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Curriculum out of the ark holds little water

Now that children can sniff freedom from Sats, perhaps we can also think about loosening the national curriculum's grip. I do not mean we should have no national curriculum at all, but that we should consider what this particular one is for.

As the education philosopher John White points out in a forthcoming pamphlet ("What schools are for and why"), subjects are virtually the same as those laid down for state secondaries in 1904 and similar to those proposed in the Taunton report of 1868. He argues that our ancestors were clear about the aims: to acquire "a solid knowledge of the structure and manifold glories of God's creation", ensuring not earthly well-being but the salvation of the immortal soul. Modern defenders of the traditional curriculum echo that view when they say subjects should not be judged by their usefulness or their contribution to personal development.

But the traditional curriculum is under strain. People constantly propose new things for pupils to learn: race relations, healthy eating, money management, happiness, and much more. Few of these fit easily inside traditional subjects. Some have gone into subjects such as citizenship that have been added recently largely to accommodate the realisation that schools don't prepare children for the world as it now is. The whole thing feels patched up and incoherent. We need, as White says, to think through the aims of the curriculum before we decide how to organise it.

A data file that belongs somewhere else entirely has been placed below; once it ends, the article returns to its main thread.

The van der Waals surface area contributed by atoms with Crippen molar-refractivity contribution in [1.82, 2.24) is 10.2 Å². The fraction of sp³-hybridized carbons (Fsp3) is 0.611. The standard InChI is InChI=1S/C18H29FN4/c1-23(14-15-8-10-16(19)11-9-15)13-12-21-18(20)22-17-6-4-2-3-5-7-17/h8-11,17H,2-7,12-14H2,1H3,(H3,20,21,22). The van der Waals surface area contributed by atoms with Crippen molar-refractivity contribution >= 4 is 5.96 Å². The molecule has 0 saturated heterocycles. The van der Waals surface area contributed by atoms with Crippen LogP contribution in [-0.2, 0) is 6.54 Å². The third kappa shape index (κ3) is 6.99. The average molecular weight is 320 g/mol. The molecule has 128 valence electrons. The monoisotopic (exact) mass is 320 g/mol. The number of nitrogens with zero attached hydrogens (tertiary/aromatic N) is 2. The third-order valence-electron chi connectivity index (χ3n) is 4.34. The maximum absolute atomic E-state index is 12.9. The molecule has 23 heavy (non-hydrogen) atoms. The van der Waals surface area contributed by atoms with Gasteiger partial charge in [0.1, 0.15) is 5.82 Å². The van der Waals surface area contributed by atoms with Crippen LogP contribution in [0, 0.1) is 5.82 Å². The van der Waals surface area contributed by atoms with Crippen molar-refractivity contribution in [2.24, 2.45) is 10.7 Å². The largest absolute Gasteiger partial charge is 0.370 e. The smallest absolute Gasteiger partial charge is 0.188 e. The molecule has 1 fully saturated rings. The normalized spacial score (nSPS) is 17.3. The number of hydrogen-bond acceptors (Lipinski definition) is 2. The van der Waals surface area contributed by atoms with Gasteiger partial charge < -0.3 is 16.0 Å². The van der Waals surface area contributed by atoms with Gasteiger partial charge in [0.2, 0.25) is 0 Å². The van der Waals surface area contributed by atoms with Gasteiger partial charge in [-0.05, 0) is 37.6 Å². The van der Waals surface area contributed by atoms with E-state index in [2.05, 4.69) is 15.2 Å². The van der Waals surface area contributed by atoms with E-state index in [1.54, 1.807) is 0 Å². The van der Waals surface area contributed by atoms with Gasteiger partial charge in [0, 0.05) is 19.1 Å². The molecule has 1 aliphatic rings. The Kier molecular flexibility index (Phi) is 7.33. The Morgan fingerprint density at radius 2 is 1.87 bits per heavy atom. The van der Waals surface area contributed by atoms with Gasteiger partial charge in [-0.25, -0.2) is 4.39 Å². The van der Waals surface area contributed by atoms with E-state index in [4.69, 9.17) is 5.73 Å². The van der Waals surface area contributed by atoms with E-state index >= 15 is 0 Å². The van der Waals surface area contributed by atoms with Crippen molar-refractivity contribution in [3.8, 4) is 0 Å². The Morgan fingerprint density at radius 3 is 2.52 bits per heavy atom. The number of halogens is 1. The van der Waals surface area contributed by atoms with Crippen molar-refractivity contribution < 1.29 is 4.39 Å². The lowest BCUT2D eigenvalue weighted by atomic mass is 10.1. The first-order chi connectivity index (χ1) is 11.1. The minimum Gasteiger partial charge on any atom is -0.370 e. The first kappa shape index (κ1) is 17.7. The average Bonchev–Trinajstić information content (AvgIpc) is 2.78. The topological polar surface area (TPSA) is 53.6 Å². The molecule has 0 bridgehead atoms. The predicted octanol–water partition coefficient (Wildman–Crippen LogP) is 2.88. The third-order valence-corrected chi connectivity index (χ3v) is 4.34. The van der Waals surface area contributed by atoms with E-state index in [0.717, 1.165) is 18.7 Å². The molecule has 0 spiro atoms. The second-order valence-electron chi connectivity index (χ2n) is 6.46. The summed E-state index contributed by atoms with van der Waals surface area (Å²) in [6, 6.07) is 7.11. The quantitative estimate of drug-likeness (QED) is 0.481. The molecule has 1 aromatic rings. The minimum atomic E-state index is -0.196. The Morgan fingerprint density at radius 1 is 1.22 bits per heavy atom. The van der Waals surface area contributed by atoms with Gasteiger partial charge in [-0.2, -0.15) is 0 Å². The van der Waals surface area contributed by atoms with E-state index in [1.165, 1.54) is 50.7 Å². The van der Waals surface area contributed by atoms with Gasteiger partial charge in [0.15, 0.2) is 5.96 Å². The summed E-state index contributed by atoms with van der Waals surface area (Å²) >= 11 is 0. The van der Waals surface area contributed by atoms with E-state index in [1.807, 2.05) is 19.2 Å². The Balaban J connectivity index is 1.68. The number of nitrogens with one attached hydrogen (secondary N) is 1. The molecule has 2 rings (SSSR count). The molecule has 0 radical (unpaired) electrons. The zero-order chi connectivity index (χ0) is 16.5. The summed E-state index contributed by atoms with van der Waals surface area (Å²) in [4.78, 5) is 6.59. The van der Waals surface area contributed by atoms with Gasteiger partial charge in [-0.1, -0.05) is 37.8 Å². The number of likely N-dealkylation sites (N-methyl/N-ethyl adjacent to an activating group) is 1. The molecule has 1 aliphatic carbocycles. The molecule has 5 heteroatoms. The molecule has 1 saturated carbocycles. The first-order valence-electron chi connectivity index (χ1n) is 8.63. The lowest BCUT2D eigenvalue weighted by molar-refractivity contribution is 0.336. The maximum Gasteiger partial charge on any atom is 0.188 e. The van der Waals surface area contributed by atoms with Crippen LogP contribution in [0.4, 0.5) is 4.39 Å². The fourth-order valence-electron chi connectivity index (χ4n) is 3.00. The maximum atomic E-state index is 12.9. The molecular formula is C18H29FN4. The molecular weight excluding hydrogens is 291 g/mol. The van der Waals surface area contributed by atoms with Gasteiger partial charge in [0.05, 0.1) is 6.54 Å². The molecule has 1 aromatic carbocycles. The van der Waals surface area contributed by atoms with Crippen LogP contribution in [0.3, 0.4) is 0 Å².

Astonishingly, this has never been done. We have had a national curriculum since 1988, but only since the late 1990s have various bodies tried to formulate aims. Unfortunately, it is not clear how they map on to the statutory curriculum subjects. Many of them are in any case banal. The Qualifications and Curriculum Authority, for example, wants "successful learners", a goal that might as well be achieved by mugging up on Wayne Rooney or Jade Goody as by studying Henry VIII or Winston Churchill.

The case for studying, say, science may seem obvious. But it will clear minds if teachers debate what they hope to achieve. If, as many would say, it is to show how we should use evidence to reach hypotheses about the world, they are failing, since a significant number of the population, including university students, claim to believe in the Biblical account of creation.

White's aims would include money management and financial planning; the social roles and influence of the media; the rights of workers and employers. Traditionalists would say these are not "proper" subjects. But they can hardly deny that they play vital roles in modern life, and children are unlikely to learn much about them outside school. We continue with the present curriculum structure because it has been there so long and we assume there is no other way of organising knowledge. White thinks thatis no longer good enough. And I agree.

John White's pamphlet (pound;6.99) and details of a symposium to launch it at London university's Institute of Education on February 27 are available from sarah.2.moore@kcl.ac.uk

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